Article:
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The 7 Energy Sinkholes (and How to Avoid Them)

The 7 Energy Sinkholes (and How to Avoid Them)
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    Energy sinkholes are situations that repeatedly drain your energy and stress you out. There are plenty of good reasons to invest your energy, so don’t waste your attention on a sinkhole. Unfortunately, it is often hard to see sinkholes since they rarely cause a drain all at once. Instead they slowly leech away at your lifeforce until your stressed, depressed and apathetic.

    The best way to get out of these sinkholes is to get a routine. Having a preplanned method to handle these problems can keep your mind focused on more important things. Here are the big seven that may be stealing from you right now:

    1 – Disorganization

    Having to constantly find documents, forgetting commitments and appointments puts is a huge sinkhole. The solution out of this is simply to create a system for organizing and routinely tidy it up. You may have implemented a few systems, but here are some areas you might consider giving a clean-up:

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    • Computer hard-drive
    • Calendar
    • To-Do Lists
    • Project Task Lists
    • Office/Desk/Home
    • Filing System
    • Closets

    2 – Poor Diet and Lack of Exercise

    Exercising isn’t just to look good on the beach. Staying fit keeps your energy levels high. You can be slim and still be drained because you aren’t fit, so don’t use the scale as the measurement. Here are some things you might want to consider to get out of this energy trap:

    1. Make a Routine – Find a gym partner, class or workout time that you can exercise at least 3-4 times per week. I’ve experimented with different amounts and found six days a week works best for me. If you are unsure how to start, just try it for thirty days to see how it goes.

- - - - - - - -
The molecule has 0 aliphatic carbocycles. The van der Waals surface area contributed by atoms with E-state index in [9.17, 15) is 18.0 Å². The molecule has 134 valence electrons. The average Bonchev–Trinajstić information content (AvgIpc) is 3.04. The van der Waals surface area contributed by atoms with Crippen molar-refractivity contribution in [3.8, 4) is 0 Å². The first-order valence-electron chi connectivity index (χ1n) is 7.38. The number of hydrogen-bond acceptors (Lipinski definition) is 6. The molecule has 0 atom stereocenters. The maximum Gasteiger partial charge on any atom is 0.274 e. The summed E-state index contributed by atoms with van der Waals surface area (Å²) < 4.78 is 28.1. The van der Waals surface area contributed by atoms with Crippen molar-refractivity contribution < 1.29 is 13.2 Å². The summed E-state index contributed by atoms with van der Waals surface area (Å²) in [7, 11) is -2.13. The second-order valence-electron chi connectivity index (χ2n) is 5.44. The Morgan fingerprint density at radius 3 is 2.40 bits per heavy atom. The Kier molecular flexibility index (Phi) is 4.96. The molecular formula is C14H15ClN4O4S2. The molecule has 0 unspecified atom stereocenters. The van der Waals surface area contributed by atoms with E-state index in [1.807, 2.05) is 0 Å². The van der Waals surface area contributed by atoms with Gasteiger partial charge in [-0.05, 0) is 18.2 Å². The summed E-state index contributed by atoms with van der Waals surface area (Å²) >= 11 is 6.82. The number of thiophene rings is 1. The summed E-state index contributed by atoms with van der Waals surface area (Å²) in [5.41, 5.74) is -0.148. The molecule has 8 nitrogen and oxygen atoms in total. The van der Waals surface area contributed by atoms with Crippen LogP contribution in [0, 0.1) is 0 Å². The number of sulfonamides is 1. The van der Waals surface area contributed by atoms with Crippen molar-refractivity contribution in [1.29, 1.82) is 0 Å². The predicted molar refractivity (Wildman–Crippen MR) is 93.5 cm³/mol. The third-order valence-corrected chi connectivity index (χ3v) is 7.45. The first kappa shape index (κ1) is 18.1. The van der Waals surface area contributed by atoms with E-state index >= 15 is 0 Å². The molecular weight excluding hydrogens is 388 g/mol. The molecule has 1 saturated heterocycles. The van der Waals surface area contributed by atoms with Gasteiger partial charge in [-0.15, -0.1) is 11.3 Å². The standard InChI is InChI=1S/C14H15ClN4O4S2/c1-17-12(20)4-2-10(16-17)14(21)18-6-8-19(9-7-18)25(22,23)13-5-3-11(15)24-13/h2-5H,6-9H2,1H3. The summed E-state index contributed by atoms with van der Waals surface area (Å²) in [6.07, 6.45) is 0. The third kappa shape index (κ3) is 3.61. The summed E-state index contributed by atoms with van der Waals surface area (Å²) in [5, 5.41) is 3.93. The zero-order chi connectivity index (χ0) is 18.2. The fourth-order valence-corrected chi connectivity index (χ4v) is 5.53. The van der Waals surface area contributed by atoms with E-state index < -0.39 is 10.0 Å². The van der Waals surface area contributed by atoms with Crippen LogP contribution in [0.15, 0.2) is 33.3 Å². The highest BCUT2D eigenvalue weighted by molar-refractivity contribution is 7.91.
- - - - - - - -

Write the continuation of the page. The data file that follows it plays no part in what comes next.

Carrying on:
2. Replace Foods One at a Time – Don’t try to overhaul your eating habits overnight. They’ve been established over years, so they can’t change in a snap. I recommend switching out one unhealthy food type for a month before making more changes. When you take it gradually it is far easier to stick with long-term.
    3. Time Your Meals – The best way to eat would probably be 5-6 smaller meals spread throughout the day. Since this isn’t a reality for most people, a decent alternative is simply to time your meals so your blood sugar levels remain steady throughout the day. This will ensure you aren’t starving for some parts and fatigued from a big meal in others.

    3 – Problem Contacts

    We all have those few customers, clients and friends that cause a disproportionate amount of our stress. I say the best solution is simply to fire them. Cutting down on people who drain your energy can help you focus more productively on the rest. If a transaction is fair, then both parties should have the ability to opt out if it becomes too much of a hassle.

    4 – Focusing on Your Weaknesses

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    My definition of a weakness is anything you aren’t interested in becoming skilled at. If you aren’t keen on improving, you can’t build strengths and any talent you do have will degrade. Don’t try to do everything and outsource the tasks that don’t fit within your strengths. Virtual Assistants and freelancers can deliver a much higher quality than you could on your own, and often their fees are less than the cost of your time.

    5 – Squeaky Hinges

    A squeaky hinge is any piece of technology that works, but has irritating side-effects. This could mean a computer that is too slow to run the programs you need. A dishwasher that doesn’t get all the food off. Or an alarm clock that isn’t loud enough.